The Bobwhite Quail is a ground-dwelling bird native to North America. The name derives from their characteristic call which sort of sounds like they are saying Bob White!
The Bobwhite Quail is a member of the group of species known as New World quail. These quail inhabit areas of early successional growth dominated by various species of pine, hardwood, woody, and herbaceous growth. However, quail habitat varies greatly throughout their range which extends from Mexico east to Florida and north into the Upper Midwest and Northeast.
Bobwhites are easily identifiable by a black cap and black stripe behind the eye along the head. The area in between is white on males and yellow-brown on females. There bodies are brown, speckled in places with black or white on both sexes, and average weight is five to six ounces. Bobwhite Quail form what are known as "coveys", groups of five to 30 birds. During the breeding season the usually around mid-April the coveys dissolve. The birds pair off for mating and hatching the eggs. Eggs are laid at a rate of approximately 1 per day, and they hatch after 23 days.
Both males and females can incubate nests, with most nests predominantly incubated by females. If the first clutch of eggs is unsuccessful, a breeding pair will attempt to lay, incubate, and hatch additional clutches. If the clutch is successful, chicks are precocial and will leave the nest approximately 24 hours following hatching. The breeding season continues until mid-October, and successful nesters can potentially lay, incubate, and hatch up to 3 clutches a year.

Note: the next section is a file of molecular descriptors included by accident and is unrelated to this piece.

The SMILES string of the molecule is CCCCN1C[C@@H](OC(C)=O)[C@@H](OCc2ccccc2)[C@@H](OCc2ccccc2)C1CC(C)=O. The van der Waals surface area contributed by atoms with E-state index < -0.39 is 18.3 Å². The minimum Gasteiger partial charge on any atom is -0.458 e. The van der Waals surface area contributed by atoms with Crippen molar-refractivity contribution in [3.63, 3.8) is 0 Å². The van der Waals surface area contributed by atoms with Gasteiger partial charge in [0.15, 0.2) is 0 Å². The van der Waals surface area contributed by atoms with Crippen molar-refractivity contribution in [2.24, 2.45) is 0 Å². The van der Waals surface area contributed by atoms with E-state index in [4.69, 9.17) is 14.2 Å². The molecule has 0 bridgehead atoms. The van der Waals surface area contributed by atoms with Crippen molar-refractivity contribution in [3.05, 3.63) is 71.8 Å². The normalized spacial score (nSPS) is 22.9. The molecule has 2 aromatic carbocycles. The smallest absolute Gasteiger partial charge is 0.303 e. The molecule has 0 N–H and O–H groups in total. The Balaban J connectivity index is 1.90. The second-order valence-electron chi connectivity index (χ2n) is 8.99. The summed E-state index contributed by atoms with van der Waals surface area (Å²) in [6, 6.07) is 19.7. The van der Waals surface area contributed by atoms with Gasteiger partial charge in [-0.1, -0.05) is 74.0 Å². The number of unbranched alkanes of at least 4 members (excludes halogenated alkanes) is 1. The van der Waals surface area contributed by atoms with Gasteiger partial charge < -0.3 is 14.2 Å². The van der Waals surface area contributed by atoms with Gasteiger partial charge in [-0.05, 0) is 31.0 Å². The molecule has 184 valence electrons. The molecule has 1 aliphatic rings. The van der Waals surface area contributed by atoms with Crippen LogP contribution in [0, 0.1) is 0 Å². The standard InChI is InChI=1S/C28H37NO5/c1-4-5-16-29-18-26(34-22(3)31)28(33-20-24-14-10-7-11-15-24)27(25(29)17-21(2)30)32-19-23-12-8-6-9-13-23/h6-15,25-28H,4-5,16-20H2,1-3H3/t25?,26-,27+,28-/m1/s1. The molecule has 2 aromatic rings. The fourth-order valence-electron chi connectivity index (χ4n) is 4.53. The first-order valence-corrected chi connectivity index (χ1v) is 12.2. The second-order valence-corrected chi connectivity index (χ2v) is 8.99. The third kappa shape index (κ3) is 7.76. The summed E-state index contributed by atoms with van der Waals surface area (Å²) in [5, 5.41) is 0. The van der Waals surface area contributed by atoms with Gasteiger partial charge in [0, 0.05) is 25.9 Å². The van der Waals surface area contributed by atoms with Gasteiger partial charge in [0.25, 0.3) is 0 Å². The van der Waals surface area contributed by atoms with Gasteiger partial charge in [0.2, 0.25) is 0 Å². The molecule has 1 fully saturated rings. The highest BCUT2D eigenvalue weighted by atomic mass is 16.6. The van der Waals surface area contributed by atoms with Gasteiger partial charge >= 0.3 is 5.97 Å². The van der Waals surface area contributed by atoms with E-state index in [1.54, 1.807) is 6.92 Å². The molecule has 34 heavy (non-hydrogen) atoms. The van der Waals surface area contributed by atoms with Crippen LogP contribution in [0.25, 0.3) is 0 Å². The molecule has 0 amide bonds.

The Bobwhite Quail is a popular and economically important gamebird, particularly in the SouthEast. Habitat degradation threatens wild populations as well as the introduction of fire ants which destroy a significant portion of the quail eggs each year.
Bobwhite quail are raised in captivity in large numbers for release on hunting preserves or natural areas.
Quail are what is known as gallinaceous birds, that is they dwell on the ground, scratch for their food and have crops and gizzards. Weed seeds, waste grain and insects make up the bulk of their diet. Quail are gleaners and seed scavengers, never disturbing grain or fruits until they have fallen to the ground.
The Bobwhite Quail is the No. 1 game bird in many states. Populations of quail have plumeted from where they were in the 1950's but are recovering. Limited amounts of quality habitat and not hunting limits their numbers.
Want To Advertise Here? Send us an email!